As I write this, it is just a few days after the U.S. Senate acquitted Donald Trump of impeachment. It is no surprise to me that Trump proclaimed himself completely vindicated and exonerated of any misdeeds. What has been shocking and disturbing to me (just when I thought I could no longer be shocked by him and our current political environment) is the way he has been talking about those who sought impeachment or even showed less than 100% support of him, and the way Republican congresspeople are responding to the way he is now talking.
I hear him painting his political opponents as “liars,” “evil,” “horrible people,” and enemies not only of him, but of the American people and of our democracy. To me, this is very dangerous rhetoric from a political leader in his position — the president of the United States with a large base of ardent supporters! — and the majority of the Republican party seems to be completely behind him and supporting what he is doing.
This comes on top of what appears to be a radical misinformation campaign surging internationally through media outlets and social media that is tearing at the foundation and fabric of basic social trust and cohesion, and which has only magnified and intensified since the 2016 U.S. presidential election.
Society is increasingly dividing itself into polarized, tribal in-groups living inside of partisan echo chambers. Conspiracy theories across the political spectrum are rampant. Any information that challenges our beliefs can easily be countered or dismissed as “fake news.” These conditions seem ripe for the possibility of an authoritarian government to take hold, even in the United States, which I, and I’m guessing most people, thought impossible until recently. We are already seeing this rise of populist, authoritarian leaders in other democratic countries around the world.
So, I ask myself quite often, what can I/we do in response to this challenge, from the perspective of empathy and mindfulness in communication? How do we talk to ourselves and with others about what we are observing politically, and be able to support others in these conversations? The answer that comes to me is to slow the conversation down and bring some empathic structure. Take turns spaciously listening and speaking with presence. Seek to understand and be understood rather than press for agreement. Bring mindful awareness into the conversation, so you can experience yourself and the conversation as being seen, held and supported in a field of consciousness that is both you and bigger than you, a larger aliveness and wholeness. Then connect with underlying commonality through a universal language and energy of human needs beyond duality of self and other.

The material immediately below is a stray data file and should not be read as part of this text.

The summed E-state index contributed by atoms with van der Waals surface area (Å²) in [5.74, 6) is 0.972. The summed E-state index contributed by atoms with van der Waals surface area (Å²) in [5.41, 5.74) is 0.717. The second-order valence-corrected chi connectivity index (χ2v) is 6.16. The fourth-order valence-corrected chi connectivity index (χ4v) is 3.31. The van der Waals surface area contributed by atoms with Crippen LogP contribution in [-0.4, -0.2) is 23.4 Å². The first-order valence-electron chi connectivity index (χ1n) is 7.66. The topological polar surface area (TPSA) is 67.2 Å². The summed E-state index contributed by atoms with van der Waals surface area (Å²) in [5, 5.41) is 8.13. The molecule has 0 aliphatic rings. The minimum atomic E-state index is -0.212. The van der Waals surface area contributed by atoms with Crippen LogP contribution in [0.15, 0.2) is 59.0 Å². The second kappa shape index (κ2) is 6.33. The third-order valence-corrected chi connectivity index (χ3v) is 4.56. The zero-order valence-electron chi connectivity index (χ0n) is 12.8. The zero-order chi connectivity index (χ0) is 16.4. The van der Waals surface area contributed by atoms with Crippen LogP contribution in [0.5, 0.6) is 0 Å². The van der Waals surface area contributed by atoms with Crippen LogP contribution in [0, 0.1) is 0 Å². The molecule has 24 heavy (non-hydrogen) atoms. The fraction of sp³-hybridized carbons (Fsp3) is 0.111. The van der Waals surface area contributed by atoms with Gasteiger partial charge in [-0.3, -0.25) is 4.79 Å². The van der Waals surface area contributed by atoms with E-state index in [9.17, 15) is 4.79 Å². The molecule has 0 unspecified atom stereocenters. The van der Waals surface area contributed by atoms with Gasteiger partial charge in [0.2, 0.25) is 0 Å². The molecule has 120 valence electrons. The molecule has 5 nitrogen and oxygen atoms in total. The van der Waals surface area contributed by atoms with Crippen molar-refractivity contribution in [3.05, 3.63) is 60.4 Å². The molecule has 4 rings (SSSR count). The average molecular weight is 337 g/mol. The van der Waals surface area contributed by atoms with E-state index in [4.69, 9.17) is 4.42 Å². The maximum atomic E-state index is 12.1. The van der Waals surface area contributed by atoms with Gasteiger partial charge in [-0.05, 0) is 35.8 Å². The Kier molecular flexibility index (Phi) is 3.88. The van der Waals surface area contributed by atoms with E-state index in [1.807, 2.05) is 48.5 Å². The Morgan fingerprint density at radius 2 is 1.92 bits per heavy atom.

From this place we can say whatever it is in our hearts and minds that wants to be expressed, however difficult the form of that communication. We can hear and be heard, see and be seen, for all that is true and authentic in us. What is required I believe is that we slow down and use structure to support ourselves to do this difficult and necessary work. We don’t need to know what the solutions or answers or outcomes will be. We just need to “start the conversation,” as one of my inspirational heroes poet David Whyte would say. And as my mentor Marshall Rosenberg often said, if we can “trust the process” and keep attention on our shared humanity, it is inevitable that empathic connection and compassionate giving and receiving will happen.